In order to ensure compatibility between memory modules and personal computers, a group called JEDEC (Joint Electron Device Engineering Council) has established standards. With the evolution of computers over their long history, a wide variety of memory standards have been released by the JEDEC group. Most recently they were involved in the establishment of the DDR and DDR2 memory modules. With the DDR2 standard reaching the upper limits of the standard, it was time for a new memory standard to keep pace with processors. This article looks into the newest memory standard, DDR3.
DDR2 vs. DDR3
DDR2 was the successor to the DDR standard. It provided double the speeds of the older memory but at high latencies. It took a while to catch on with the marketplace, specifically because AMD did not really implement it with their Athlon platform until late 2006. Now it is the dominant form of memory used by personal computers. There are limits to the DDR2 standard just as there were with DDR. As a result, the JEDEC established the specifications for the new DDR3 format.
Physically, the DDR3 memory modules will not look all that different from the DDR2 modules. Both will have a total of 240 pins on the memory modules. The only real noticeable difference will be the location of the notch on the module. This is done so that users will not accidently installed the incorrect type of memory into a personal computer.
Memory Speed and Bandwidth
The main purpose for the DDR3 memory standard is to increase the memory speed and bandwidth over the older DDR2 specifications. The original DDR memory modules ran between an effective clock speed of 200 and 400MHz. The DDR2 standards doubled this to between 400 and 800MHz. DDR3 is set to double the speed of DDR2 with clock speeds between 800MHz and 1.6GHz.
Even though the DDR2 memory standard officially only goes up to the 800MHz speed, there are modules that are sold that can run at the 1066MHz speeds. Technically these modules are overclocked standard modules as the JEDEC specs don't officially support speeds over 800MHz. This is often dealt with by requiring the memory modules to run with higher voltages or at different latencies for the increased speeds.
Lower Power Consumption
The other primary benefit of the new memory standard is another reduction in the voltage used to power the memory modules. The original DDR standard modules ran at a 2.5V level. A significant power reduction to 1.8V was created with the DDR2 standard. With the lower voltage levels, personal computers required less actual power to run the memory subsystem. DDR3 looks to further reduce the power usage by dropping the voltage levels to 1.5V. This is not as large of a jump as DDR2 from the DDR standard, but it does reduce the overall power consumption.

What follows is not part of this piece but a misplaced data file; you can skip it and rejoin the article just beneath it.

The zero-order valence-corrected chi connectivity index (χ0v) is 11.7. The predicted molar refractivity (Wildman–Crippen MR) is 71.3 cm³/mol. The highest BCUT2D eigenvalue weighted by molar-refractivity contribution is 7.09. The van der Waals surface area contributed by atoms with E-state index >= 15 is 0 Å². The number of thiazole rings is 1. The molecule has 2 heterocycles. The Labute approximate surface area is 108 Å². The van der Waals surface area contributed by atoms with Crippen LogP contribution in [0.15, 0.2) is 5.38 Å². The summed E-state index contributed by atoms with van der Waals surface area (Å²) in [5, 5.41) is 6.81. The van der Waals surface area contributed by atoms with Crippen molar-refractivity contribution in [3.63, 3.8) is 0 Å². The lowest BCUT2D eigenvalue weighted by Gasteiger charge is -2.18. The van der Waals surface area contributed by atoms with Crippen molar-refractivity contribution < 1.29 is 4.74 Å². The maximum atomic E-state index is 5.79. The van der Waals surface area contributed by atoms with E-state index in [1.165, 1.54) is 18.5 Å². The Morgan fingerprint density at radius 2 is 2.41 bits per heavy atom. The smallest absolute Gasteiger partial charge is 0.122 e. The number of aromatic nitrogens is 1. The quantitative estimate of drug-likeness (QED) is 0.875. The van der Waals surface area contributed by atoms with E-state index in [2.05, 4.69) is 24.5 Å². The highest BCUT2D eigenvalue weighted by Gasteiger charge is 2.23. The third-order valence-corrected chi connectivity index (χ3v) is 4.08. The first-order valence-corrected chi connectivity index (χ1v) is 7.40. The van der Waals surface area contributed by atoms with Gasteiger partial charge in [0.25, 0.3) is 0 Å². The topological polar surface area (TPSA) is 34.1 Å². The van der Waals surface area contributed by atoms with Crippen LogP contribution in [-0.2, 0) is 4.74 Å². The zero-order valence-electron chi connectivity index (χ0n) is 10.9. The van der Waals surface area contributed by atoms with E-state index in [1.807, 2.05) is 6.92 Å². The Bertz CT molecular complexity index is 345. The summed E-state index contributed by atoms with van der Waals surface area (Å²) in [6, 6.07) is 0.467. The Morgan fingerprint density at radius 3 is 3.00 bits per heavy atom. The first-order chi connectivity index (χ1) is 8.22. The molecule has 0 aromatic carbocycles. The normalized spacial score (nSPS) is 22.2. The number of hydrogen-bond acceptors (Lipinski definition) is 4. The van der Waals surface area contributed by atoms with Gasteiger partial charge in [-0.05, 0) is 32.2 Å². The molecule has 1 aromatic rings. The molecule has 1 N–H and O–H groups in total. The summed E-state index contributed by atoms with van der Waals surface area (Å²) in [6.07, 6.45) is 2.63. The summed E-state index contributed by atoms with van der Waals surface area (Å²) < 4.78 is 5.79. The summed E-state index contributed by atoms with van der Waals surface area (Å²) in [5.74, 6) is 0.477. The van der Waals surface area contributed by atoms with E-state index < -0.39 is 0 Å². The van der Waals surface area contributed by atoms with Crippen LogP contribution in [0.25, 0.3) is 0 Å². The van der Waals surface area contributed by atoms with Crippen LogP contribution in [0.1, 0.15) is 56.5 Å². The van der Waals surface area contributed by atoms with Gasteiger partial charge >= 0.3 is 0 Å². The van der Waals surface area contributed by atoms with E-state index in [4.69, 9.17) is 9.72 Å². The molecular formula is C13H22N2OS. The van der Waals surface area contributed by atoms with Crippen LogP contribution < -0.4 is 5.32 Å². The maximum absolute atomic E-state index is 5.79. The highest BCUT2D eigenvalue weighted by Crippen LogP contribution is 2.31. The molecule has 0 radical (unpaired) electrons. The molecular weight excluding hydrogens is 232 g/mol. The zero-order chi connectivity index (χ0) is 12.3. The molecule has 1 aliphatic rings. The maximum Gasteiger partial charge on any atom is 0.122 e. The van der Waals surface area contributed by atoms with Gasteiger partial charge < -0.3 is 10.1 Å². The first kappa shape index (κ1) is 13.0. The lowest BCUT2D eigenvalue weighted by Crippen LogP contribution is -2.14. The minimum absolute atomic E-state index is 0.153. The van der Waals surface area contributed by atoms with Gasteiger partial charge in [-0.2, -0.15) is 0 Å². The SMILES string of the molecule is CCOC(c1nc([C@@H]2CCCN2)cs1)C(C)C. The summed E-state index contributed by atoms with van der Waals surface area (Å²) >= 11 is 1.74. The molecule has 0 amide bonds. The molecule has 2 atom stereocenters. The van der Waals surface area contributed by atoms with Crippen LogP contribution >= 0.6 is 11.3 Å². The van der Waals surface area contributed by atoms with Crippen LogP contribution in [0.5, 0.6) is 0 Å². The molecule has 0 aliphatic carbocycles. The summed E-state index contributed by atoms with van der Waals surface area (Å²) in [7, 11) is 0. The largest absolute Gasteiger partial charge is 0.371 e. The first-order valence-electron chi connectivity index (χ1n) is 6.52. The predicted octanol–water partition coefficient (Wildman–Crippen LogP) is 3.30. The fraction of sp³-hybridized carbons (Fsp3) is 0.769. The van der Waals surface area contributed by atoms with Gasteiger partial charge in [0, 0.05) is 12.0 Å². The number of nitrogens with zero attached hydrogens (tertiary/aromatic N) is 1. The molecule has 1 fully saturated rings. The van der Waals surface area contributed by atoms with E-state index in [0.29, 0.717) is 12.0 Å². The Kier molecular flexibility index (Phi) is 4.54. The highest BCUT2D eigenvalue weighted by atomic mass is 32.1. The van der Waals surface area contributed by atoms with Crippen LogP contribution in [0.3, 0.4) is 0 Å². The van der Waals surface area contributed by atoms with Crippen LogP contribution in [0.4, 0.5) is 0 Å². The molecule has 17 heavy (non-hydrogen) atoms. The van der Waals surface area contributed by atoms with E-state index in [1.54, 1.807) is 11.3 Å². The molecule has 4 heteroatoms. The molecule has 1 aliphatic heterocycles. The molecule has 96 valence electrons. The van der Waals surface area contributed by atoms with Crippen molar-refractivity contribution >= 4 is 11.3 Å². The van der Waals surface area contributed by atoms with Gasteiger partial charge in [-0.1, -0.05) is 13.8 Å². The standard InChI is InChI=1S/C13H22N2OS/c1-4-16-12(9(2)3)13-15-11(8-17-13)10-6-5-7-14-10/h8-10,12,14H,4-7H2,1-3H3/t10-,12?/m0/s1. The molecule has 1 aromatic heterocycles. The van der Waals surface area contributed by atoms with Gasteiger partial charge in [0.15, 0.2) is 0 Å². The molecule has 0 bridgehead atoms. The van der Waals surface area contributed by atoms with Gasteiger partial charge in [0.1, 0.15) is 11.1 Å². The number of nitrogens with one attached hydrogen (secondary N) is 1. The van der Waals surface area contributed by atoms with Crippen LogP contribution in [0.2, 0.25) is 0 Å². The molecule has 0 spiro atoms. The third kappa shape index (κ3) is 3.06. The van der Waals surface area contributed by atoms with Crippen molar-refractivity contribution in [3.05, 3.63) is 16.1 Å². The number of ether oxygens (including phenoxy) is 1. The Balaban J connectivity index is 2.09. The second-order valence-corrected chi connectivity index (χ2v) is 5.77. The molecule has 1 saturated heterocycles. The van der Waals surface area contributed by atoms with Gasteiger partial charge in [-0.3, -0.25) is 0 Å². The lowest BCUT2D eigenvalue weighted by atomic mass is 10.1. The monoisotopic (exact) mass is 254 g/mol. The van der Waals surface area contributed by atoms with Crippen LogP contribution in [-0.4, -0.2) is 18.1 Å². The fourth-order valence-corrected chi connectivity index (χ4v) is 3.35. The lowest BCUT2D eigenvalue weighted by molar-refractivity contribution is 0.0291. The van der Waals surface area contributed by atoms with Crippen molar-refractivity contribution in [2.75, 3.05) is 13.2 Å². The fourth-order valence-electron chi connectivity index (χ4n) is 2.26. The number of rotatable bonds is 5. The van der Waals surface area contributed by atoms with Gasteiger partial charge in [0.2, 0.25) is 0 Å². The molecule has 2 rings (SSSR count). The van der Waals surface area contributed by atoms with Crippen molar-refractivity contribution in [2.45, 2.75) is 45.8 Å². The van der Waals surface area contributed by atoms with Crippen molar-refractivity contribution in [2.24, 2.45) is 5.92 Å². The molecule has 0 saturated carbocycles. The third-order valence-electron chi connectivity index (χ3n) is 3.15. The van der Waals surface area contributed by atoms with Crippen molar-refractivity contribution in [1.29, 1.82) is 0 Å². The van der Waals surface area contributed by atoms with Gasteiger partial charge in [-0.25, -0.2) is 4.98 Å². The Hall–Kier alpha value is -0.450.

In order to increase the speeds of the memory modules with DDR3, it was also necessary to increase the latency of the modules. Latency is the amount of time that it takes for a memory module to process commands in a number of clock or command cycles. The higher the latency, the slower the memory will be at processing a command.
The typical latency for a DDR2 JEDEC standard was 5-5-5-15. The JEDEC standard latencies for the newer DDR3 memory are 7-7-7-15. Even with the increase in the latency for the DDR3 memory, the higher clock speeds allow the memory to still have a greater bandwidth than the older standards. This results in DDR3 memory running at 800MHz to be slightly slower than DDR2 memory that is also running at 800MHz. The real advantage comes when the clock speeds get higher than this mark.
Another thing with the latencies to be aware of is that these are the standards. As manufacturing improves with the memory modules, the modules will be able to run at lower latencies than the JEDEC specifications. It is possible to find DDR2 memory that is faster than the 5-5-5-15 speeds right now. It will take some time for DDR3 to get below the JEDEC latencies.
When We Will See DDR3?
Technically, DDR3 memory support is available with the Intel P35/G33 chipsets released in late May 2007. Even though the chipset can support DDR3, it also supports the DDR2 memory standard. This means that motherboard manufacturers can design their boards to use one of the two memory standards. Most of the early board designs continue to use the plentiful and less costly DDR2 modules.
As with any new standard, availability is going to be an issue. None of the current memory manufacturers have DDR3 modules actually for sale at the time of the P35/G33 chipset release. Even when the products do start making it to market, they will likely be more expensive than similar speed DDR2 products.
DDR3 is the next step for personal computers in expanding their memory bandwidth. It will take some time for it to really be widely implemented. AMD has only recently switched over their processors to use the DDR2 standard and will likely not move to the DDR3 standards for some time. In addition, the higher performance DDR3 modules will likely take some time compared to high performance DDR2 that is already readily available.
If you are already invested in a current memory standard with your existing computer, it is not worth switching to the new technology. After all, switching to DDR3 will require a completely new motherboard and possibly processor in addition to the memory cost. If you are looking at investing in a new computer system though and DDR3 is available, it may be worth it to go with the newer memory standard for longer term upgrade potential.